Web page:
Time Warner CFO Touts Growth Outlook, Sees Rising TV Content Costs in 2014
At a conference in Barcelona, John Martin, who is set to take over the conglomerate's TV networks unit, cites TV network affiliate fee hikes and a strong film slate as causes for optimism.
Time Warner is optimistic that it can continue to grow its financials after several years of earnings growth, outgoing CFO John Martin told a Morgan Stanley investor conference in Barcelona Thursday.
He reiterated that TW expects a record year at its networks division and that it could even see a record operating profit at Warner Bros.
Discussing management's outlook, Martin said "the goal and objective is to keep growth going." Helping TW is the "growing demand for high-quality, popular content," which the company focuses on, driven by technology and international opportunities.
Martin is set to take over TW's Turner Broadcasting TV networks unit next year.
He reiterated guidance that the Turner networks in the U.S. will grow affiliate fee revenue in the 2014-2016 period by double digit percentages. The business currently makes about $4 billion in affiliate revenue, with the coming three years set for what he called "meaningful acceleration." Martin said carriage fee revenue growth will come in around the 10 percent mark next year, followed by a slight moderation in 2015 and strong double-digit growth in 2016.
HBO is also in the early stages of faster subscriber revenue growth, Martin told the conference.
Asked about 2014, the CFO said another strong year should be in store at Warner TV despite tough comparisons. And he said he was bullish on next year's film slate. "We have another Harry Potter movie," he said before correcting himself and mentioning another Hobbit movie. "I wish," he quipped about his Potter slip of tongue.
But he touted the strength of the Hobbit franchise and emphasized that Warner Bros. has struck a deal with Potter author J.K. Rowling that will bring more of her creations to the screen over time.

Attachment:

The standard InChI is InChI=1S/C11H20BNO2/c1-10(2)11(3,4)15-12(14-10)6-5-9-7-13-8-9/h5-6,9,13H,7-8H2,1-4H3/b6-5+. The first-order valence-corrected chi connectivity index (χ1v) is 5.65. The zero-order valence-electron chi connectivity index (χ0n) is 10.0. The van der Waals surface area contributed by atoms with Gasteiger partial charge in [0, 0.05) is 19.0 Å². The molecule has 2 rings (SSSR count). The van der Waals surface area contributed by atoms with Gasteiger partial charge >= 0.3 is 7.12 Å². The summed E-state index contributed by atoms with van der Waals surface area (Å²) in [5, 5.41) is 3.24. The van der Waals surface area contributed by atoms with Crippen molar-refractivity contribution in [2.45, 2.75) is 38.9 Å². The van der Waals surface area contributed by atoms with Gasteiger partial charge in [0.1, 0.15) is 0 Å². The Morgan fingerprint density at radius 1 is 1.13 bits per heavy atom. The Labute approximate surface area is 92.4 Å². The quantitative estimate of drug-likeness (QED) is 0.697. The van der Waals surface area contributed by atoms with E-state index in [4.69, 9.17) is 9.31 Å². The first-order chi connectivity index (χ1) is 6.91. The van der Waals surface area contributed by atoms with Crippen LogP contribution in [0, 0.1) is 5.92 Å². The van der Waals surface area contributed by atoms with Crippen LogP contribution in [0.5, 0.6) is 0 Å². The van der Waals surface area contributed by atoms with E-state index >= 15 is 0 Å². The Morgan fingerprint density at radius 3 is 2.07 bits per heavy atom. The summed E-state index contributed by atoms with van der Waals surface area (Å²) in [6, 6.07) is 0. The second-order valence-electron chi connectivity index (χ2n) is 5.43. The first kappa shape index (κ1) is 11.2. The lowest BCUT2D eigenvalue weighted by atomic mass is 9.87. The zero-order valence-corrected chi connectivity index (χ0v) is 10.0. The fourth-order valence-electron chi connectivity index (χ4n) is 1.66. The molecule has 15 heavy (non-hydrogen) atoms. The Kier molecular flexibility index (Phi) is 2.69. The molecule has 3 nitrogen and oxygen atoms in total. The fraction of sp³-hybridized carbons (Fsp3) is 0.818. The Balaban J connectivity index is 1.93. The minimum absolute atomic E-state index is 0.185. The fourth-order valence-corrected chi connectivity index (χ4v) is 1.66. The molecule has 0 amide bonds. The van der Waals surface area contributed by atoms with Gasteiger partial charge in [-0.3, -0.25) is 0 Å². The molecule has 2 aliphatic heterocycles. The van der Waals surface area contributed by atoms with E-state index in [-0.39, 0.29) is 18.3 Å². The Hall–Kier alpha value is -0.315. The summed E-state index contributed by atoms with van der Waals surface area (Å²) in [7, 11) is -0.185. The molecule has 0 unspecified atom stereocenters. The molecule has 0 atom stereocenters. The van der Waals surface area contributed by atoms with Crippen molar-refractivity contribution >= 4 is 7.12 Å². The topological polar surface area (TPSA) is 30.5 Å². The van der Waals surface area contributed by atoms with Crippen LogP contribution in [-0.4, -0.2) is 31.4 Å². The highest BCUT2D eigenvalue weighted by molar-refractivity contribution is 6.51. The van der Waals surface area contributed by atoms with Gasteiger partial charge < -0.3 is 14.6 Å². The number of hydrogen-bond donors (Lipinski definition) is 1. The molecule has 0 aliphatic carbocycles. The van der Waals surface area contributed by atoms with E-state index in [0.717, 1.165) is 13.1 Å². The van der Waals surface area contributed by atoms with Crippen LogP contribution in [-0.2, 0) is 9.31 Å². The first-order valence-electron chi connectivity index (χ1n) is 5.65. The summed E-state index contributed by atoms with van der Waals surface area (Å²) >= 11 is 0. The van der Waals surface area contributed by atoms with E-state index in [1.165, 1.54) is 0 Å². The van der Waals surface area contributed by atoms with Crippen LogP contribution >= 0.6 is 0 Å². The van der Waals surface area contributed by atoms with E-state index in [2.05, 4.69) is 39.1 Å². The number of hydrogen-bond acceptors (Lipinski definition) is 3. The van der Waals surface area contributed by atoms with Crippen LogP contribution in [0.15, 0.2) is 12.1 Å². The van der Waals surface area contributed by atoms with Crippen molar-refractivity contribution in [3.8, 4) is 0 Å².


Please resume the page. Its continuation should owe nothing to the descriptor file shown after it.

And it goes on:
Martin also mentioned Edge of Tomorrow with Tom Cruise as a key tentpole release next year. "Trust me, it will be great," he said.
After the Time Inc. spin-off, eyed for the second quarter, 90 percent of TW's profit will come from the TV eco-system, Martin told the Morgan Stanley conference. That will further opportunities for cooperation about the remaining businesses. Asked about management changes at Warner Bros. and his coming move to Turner, Martin said HBO boss Richard Plepler, Warner chief Kevin Tsujihara and he are all ambitious and motivated. And executives can "collaborate better at smaller, more focused company," he said without detailing possible collaborations.
Martin on Thursday also mentioned that in the TV networks unit, 2012 programming costs were up only 2 percent, and they will be up 2 percent-5 percent in 2013, both at the low end or below management's goal of mid to high single digit percentage growth. "Next year we will be at the higher end," he said though. He cited the first year of a new Major League Baseball contract and an acceleration of amortization of NCAA costs.
"We will make strategic investments [now to ensure we have] a sustainable future" of growth at the networks, he said.
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